Dems need to stand up to smears not fan the flames....

    Obama will be on the ticket either as President or VP....Hillary and her supporters need to recognize that.


    Standing in line in the supermarket (none / 0) (#127)
    by hairspray on Mon Apr 07, 2008 at 10:43:48 AM EST
    has been an eye-opener. Obama featured on the covers with stories of "religion, infidelity, etc."  People actually buy and read that stuff.

    William Safire? (5.00 / 3) (#50)
    by magisterludi on Mon Apr 07, 2008 at 08:41:07 AM EST

    No one is denying HRC's negs, but Obama's are on an upward trajectory, too. I'm not going to take up space trying to point out some political realities to you because it would fall on deaf ears, I'm afraid. But it has to do with being an outspoken figure on the national scene for a number of years and the unscrupulous tactics of the GOP smear-machine, if you are curious.

    And I disagree with you vehemently on the diminution of the Wright issue. It well may not affect the dem nom, but in the GE it will be front and center. The GOP is salivating already.


    527 as definers (5.00 / 6) (#139)
    by lookoverthere on Mon Apr 07, 2008 at 11:12:51 AM EST

    I agree that saying so doesn't make it so. But just as with Sen. Obama's "handling" of his issues with Rev. Wright, just because you say he handled it brilliantly doesn't make it so.

    And just because the chattering class says so doesn't make it so. We won't know the effect until the day after the general election.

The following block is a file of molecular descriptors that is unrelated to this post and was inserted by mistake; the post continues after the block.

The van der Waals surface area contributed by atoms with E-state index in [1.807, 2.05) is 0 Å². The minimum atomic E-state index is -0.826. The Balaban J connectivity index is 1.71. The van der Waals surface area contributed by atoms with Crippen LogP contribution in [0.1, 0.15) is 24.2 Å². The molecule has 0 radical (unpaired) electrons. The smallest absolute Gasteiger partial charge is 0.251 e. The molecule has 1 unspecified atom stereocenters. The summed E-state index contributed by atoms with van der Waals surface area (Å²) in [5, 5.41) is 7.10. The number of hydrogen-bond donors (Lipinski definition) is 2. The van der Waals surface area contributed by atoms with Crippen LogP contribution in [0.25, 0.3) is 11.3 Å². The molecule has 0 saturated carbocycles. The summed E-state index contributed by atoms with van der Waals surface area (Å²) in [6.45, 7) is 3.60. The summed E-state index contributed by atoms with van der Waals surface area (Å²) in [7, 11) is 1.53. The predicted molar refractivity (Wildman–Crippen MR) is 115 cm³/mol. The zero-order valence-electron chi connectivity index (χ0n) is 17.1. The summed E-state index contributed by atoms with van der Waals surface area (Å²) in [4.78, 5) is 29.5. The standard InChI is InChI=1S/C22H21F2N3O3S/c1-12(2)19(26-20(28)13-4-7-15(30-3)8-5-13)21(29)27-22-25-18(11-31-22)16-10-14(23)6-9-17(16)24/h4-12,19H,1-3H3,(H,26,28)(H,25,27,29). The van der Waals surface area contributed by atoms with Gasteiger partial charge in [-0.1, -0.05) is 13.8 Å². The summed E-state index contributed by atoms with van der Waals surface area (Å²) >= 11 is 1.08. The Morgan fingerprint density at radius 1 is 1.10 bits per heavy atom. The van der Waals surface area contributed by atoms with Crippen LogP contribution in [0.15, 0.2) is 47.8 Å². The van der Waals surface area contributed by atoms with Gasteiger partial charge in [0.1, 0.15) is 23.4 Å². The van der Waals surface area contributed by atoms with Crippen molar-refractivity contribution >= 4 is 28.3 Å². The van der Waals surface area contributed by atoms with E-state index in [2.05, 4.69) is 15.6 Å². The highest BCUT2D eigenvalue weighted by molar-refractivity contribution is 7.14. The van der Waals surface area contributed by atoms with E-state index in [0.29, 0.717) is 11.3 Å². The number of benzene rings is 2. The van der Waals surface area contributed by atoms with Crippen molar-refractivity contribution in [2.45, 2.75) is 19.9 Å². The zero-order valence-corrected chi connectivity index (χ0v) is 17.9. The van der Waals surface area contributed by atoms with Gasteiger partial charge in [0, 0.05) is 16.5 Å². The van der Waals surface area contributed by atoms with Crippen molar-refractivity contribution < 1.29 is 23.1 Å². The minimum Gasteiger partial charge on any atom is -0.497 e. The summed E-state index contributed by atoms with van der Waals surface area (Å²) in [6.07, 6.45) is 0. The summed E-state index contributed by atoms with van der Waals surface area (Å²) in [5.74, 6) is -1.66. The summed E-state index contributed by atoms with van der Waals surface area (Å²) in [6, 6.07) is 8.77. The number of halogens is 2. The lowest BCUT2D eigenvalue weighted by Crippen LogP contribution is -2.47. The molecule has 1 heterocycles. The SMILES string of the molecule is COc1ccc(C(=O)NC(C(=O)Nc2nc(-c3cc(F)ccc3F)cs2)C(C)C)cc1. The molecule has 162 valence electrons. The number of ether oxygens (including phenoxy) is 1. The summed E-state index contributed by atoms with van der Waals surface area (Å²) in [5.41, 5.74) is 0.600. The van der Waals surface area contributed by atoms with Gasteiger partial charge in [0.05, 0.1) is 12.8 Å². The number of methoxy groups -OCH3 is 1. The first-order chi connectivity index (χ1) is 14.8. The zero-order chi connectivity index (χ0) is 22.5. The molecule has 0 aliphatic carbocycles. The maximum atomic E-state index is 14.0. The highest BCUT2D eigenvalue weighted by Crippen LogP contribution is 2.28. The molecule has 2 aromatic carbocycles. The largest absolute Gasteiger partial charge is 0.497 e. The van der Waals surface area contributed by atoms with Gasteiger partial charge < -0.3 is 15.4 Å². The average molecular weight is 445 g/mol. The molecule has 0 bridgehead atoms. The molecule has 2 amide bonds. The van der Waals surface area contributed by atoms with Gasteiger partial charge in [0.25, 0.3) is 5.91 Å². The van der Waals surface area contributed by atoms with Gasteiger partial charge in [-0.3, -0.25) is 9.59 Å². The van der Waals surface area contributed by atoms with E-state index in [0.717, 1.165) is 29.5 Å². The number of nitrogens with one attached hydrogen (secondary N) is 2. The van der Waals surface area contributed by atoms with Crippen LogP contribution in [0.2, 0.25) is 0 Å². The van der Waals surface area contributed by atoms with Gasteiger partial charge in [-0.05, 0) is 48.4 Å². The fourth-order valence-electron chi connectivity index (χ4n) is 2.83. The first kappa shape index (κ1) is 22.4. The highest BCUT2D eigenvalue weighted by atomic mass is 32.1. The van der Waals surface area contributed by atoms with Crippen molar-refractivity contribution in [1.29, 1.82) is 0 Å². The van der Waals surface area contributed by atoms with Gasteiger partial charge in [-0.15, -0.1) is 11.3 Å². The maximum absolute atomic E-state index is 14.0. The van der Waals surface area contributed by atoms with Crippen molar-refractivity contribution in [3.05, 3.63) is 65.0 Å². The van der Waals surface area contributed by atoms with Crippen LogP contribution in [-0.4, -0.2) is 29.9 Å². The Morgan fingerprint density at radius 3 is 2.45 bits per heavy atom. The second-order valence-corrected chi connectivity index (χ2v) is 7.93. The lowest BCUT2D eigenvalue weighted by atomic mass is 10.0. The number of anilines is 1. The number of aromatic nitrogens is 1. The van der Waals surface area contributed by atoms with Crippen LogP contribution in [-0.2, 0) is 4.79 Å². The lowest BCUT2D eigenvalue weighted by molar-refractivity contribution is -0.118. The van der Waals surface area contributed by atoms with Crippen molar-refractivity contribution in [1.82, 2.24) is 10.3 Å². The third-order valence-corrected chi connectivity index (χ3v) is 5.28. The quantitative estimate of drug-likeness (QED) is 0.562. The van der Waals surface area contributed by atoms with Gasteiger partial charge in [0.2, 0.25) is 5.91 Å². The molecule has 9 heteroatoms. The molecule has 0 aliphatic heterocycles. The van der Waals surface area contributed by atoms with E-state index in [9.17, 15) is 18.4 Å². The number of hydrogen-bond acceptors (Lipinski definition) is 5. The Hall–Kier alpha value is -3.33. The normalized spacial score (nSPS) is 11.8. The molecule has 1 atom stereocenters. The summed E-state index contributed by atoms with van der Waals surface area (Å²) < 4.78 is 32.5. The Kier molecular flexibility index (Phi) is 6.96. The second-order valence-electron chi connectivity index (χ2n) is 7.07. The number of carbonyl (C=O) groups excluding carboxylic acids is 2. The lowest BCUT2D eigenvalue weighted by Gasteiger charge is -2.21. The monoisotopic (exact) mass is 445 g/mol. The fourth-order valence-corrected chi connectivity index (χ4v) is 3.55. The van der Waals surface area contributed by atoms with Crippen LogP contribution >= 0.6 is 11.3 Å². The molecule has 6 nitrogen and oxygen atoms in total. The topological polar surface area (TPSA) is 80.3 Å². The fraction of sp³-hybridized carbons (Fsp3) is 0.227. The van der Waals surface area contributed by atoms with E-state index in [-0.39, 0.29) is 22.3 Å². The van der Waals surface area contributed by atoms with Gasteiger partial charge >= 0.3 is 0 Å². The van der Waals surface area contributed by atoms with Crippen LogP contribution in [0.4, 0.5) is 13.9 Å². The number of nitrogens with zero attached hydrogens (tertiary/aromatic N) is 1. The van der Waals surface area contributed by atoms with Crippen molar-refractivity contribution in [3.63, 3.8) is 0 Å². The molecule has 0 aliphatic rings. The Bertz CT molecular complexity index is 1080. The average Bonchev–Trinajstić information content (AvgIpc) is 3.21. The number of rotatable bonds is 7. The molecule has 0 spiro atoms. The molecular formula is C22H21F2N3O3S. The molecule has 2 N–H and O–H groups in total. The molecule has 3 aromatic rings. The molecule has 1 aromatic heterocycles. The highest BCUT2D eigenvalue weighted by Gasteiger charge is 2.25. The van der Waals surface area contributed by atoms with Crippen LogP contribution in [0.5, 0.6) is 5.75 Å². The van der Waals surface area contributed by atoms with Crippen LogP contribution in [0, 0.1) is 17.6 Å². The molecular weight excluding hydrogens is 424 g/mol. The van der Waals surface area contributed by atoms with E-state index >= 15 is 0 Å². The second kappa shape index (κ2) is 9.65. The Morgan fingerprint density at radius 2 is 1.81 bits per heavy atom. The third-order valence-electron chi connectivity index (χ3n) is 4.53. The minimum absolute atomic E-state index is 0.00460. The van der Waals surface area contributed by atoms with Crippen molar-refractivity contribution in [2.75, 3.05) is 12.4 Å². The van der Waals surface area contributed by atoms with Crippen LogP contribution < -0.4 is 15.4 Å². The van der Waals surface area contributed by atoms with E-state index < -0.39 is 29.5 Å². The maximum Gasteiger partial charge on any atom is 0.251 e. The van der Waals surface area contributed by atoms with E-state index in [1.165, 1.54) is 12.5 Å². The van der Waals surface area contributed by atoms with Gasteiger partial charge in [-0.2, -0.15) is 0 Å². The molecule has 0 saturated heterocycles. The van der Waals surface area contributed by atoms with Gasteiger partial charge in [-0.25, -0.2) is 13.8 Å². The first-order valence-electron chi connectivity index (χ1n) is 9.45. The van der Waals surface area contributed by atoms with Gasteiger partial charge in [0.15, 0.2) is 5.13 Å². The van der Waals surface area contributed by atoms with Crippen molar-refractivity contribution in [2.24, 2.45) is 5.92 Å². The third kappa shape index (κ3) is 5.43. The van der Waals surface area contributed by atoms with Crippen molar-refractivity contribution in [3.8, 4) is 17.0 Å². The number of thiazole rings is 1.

I say this because I think Rev. Wright's sermons are going to be the heart of the Republican 527 attack against Sen. Obama should he be the nominee.

    (Before anyone jumps up to say Sen. Clinton has some crappy preachers in her camp as does Sen. McCain, neither of them have claimed a deep and abiding spiritual mentorship with them. Me? That Sen. Obama is so Jesus-y scares me more than Rev. Wright, though I hate the AIDS was invented to kill people of color crap and reject it as ignorant and irrational.)

    Because Sen. Obama still remains largely unknown to many regular folks, the 527 attacks will define him---easily---as unpatriotic, a flip-flopper, a coward, an effete, corrupt, a commie/pinko, sheesh there's a lot of big lies that can be created just from the stuff I can remember without having all my coffee yet.

    And then there all the things coming we don't know yet. Should he be the nominee, this guy is going to be eviscerated.

    I don't think he can withstand it. If you believe, as I do, that the primary process is about selecting (not electing) a nominee who can win, then Sen. Obama is not the guy.

    Sen. Clinton has a different set of problems with 527s. I agree---there's probably a Tuzla video already cut and ready. I thought I saw a mash on YouTube a while back that was, unfortunately, made by an Obama supporter. (I also saw a sample 527 using footage from the WTC on 9/11 and Rev. Wright's sermons that will be devastating to Democrats should Sen. Obama be the nominee. That mash was created by a Clinton supporter.)

    The 527 efforts against Sen. Clinton will be more difficult because what can they say to define her that we don't already know? Yawn.

    Her campaign sucked donkey ducks. But the last few weeks of her fighting has caused some to re-think what they thought they knew.She has already redefined herself. No, it's not immunization from 527 attacks, but it's a pretty good shield.

    I would also suggest, contrary to CW, that Sen. Obama's campaign has also sucked the aforementioned ducks. Alienating a core pillar of the electorate you need to win the White House by smearing them as racist and stupid is not a winning strategy.

    It is a strategy to beat somebody.

    You may believe that Sen. Obama's campaign did not set out to alienate voters from his opponent using the charge of racism. But I believe BTD posted and commented on Matt Yglesias's commentary stating the exact opposite: anti-Clinton Democrats used race and charges of racism to peel away the base of support Sen. Clinton had among African-American voters. It was intentional.